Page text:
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Neurofibromatosis Type 1 in a Pediatric Population: Ste-Justine's Experience

  • J.M. Boulanger (a1) and A. Larbrisseau (a1)
Abstract:
Background:

To date, few pediatric series of neurofibromatosis type 1 (NF-1) have been described in the literature even though it is the most frequently encountered phakomatosis.

Methods:

We reviewed 987 charts of pediatric patients with a presumptive diagnosis of NF-1 who were evaluated at Ste-Justine hospital from January 1, 1991 to July 31, 2002. Patients who presented with two or more cardinal criteria were diagnosed with NF-1. Clinical and laboratory data were retrospectively collected, including: demographics, neuroimaging and presence or absence of associated symptoms or signs of NF-1.

Results:

A total of 279 patients were diagnosed with NF-1. The mean age at diagnosis was 3.4 years. Ninety-nine percent of the patients had café au lait spots and 47% had a first degree relative with NF-1. Almost 60 percent (59.6%) of those seen by an ophthalmologist had Lisch nodules. Optic glioma was found in in 14.7%, cutaneous neurofibromas in 38.4%, plexiform neurofibromas in 24.7%, neurofibrosarcoma in 1.8%, learning disabilities in 39%, attention deficit disorder in 40.5%, osseous dysplasias in 7.2%, pseudoarthrosis in 3.6%, precocious puberty in 3.2% and short stature in 17.9%. Magnetic resonance, when performed, showed hyperintense T2 lesions in 87.1% of cases. The mean period of follow-up was 7.4 years.

Conclusion:

Neurofibromatosis type 1 is a multisystemic disorder associated with increased risk of malignancy. It can be diagnosed at a very young age and clinical follow-up is advised. To our knowledge, this is the largest single center study of NF-1 in a pediatric population.

RÉSUMÉ: Introduction:

Bien que la neurofibromatose de type 1 (NF-1) soit la phacomatose la plus fréquente, peu de séries de patients d’âge pédiatrique atteints de NF-1 ont été rapportées dans la littérature.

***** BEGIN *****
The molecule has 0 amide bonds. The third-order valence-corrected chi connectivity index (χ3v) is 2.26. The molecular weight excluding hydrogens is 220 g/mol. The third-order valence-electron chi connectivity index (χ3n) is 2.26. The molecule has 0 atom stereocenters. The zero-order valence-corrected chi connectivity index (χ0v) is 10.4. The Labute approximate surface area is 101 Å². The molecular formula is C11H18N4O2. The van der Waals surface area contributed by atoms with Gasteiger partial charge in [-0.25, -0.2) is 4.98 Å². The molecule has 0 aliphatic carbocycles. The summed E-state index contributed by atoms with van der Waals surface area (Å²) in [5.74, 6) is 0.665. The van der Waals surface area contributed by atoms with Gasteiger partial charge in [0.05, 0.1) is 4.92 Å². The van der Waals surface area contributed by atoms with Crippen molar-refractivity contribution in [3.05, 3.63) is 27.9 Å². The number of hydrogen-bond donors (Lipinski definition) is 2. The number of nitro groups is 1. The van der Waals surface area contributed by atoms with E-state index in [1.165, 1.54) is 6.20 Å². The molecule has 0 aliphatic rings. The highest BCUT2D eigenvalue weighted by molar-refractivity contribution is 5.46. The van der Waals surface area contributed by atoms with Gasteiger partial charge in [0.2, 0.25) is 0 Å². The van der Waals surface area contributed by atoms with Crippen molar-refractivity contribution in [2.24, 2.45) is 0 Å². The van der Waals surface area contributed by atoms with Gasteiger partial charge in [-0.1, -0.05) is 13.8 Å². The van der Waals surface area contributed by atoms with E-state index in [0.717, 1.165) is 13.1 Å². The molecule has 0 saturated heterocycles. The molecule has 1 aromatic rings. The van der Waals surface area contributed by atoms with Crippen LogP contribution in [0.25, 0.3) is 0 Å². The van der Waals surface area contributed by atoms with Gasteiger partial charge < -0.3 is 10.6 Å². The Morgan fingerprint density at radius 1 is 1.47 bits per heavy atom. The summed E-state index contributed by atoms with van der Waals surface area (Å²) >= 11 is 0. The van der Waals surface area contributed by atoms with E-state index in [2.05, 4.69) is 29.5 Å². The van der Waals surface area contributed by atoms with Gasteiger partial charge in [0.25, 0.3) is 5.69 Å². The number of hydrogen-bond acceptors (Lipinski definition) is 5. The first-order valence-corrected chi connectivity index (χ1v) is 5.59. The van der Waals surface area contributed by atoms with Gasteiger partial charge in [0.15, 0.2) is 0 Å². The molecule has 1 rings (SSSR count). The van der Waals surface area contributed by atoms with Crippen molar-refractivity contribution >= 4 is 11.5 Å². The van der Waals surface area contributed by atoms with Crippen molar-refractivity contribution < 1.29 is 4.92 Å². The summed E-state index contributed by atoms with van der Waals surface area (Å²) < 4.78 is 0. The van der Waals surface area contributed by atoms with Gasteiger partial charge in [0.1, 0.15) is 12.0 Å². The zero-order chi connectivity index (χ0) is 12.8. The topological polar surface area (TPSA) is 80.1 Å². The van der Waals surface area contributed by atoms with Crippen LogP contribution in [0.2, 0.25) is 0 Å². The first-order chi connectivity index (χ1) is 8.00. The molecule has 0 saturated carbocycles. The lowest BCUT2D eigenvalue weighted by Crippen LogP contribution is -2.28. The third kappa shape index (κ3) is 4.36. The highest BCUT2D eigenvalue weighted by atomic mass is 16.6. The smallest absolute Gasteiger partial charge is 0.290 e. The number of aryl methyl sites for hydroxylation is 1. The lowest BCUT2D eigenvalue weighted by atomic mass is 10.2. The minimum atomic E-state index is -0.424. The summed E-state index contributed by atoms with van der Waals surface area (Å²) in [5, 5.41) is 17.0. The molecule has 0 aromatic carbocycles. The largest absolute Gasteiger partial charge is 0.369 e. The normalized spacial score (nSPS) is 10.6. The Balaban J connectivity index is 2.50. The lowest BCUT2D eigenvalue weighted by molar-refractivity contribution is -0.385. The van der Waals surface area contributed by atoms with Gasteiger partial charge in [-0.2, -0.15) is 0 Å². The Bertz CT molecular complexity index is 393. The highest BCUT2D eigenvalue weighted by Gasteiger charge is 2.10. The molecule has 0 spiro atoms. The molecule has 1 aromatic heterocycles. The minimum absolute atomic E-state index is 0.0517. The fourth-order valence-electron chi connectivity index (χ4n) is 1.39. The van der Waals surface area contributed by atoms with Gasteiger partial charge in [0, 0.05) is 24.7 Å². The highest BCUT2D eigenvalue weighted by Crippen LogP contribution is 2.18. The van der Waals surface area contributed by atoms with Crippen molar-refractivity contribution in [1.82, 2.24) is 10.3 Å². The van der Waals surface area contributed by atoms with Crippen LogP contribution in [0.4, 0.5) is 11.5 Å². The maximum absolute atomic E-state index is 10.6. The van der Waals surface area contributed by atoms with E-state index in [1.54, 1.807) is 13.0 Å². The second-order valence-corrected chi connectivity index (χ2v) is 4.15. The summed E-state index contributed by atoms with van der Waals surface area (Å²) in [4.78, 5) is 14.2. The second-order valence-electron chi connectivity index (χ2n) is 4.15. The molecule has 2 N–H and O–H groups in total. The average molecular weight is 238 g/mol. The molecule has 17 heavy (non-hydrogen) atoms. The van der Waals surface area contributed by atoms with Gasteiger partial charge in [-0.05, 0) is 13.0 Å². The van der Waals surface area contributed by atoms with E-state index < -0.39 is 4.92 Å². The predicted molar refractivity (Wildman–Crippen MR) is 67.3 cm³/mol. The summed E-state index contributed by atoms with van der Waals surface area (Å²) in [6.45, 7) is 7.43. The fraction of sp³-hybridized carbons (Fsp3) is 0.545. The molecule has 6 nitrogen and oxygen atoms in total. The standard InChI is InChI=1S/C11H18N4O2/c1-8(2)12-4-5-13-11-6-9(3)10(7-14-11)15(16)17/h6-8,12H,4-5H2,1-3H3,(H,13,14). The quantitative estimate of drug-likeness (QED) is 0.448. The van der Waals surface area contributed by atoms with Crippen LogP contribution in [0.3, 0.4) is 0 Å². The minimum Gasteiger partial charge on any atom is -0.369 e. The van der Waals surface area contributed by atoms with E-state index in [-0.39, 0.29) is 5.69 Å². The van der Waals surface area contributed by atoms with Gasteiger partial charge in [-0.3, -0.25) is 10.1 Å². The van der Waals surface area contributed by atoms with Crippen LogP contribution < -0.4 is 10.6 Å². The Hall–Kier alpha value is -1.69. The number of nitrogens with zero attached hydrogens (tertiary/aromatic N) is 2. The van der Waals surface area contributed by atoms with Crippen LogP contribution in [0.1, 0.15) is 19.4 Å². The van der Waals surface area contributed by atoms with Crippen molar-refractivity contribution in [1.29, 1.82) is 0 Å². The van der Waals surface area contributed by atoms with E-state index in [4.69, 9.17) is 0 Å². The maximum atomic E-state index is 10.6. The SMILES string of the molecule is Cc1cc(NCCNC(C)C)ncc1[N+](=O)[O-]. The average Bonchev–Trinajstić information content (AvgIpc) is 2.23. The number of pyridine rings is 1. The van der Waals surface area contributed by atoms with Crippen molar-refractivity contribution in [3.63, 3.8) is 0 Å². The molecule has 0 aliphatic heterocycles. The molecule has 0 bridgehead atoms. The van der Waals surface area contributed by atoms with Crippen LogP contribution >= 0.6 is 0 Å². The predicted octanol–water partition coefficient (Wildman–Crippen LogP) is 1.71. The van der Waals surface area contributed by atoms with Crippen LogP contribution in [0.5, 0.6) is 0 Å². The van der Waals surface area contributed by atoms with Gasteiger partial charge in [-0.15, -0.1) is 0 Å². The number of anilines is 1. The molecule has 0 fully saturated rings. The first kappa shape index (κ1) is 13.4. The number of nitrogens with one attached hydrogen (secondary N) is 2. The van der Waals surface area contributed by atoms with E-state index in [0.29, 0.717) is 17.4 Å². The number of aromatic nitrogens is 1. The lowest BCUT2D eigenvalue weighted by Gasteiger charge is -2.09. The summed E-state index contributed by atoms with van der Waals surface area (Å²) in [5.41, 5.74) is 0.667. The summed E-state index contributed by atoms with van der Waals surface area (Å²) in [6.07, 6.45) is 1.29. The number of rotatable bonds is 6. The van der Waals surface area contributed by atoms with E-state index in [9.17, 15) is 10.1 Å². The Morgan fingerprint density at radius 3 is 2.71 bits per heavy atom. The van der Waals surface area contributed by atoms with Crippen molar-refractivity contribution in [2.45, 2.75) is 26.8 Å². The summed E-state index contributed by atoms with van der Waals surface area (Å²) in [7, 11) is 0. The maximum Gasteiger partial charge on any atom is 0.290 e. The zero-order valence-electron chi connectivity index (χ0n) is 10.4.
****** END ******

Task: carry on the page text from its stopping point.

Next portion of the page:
Méthodes:

Nous avons revu 987 dossiers de patients d’âge pédiatrique chez qui l’hypothèse retenue quant au diagnostic était la NF- 1, qui ont été examinés à l’hôpital Ste-Justine entre le 1er janvier 1991 et le 31 juillet 2002. Un diagnostic de NF-1 était posé si les patients présentaient deux critères cardinaux ou plus de la maladie. Les données cliniques et les résultats d’investigations suivants ont été colligés rétrospectivement: les informations démographiques, la neuroimagerie et la présence ou l’absence de symptômes ou de signes associés de la NF-1.

Résultats:

On a posé un diagnostic de NF-1 chez 279 patients. L’âge moyen des patients au moment du diagnostic était de 3,4 ans. Quatre-vingt-dix-neuf pour cent des patients avaient des taches café au lait et 47% avaient un apparenté au premier degré atteint de NF-1. À peu près soixante pour cent (59,6%) de ceux qui ont été examinés par un ophtalmologiste avaient des nodules de Lisch. Un gliome optique était présent chez 14,7%, des neurofibromes cutanés chez 38,4%, des neurofibromes plexiformes chez 24,7%, un neurofibrosarcome chez 1,8%, des troubles d’apprentissage chez 39%, un trouble de déficit de l’attention chez 40,5%, des dysplasies osseuses chez 7,2%, une pseudarthrose chez 3,6%, une puberté précoce chez 3,2% et une insuffisance staturale chez 17,9%. Chez ceux qui ont subi une imagerie par résonance magnétique, on a observé des lésions hyper intenses en T2 chez 87,1% des cas. Le suivi moyen était de 7,4 ans.

Conclusion:

La neurofibromatose de type 1 est une maladie multisystémique associée à un risque accru de cancer. Le diagnostic peut être fait en très bas âge et un suivi s’impose. À notre connaissance il s’agit de la plus grande étude de patients pédiatriques atteints de NF-1 effectuée dans un même centre.

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Canadian Journal of Neurological Sciences
  • ISSN: 0317-1671
  • EISSN: 2057-0155
  • URL: /core/journals/canadian-journal-of-neurological-sciences
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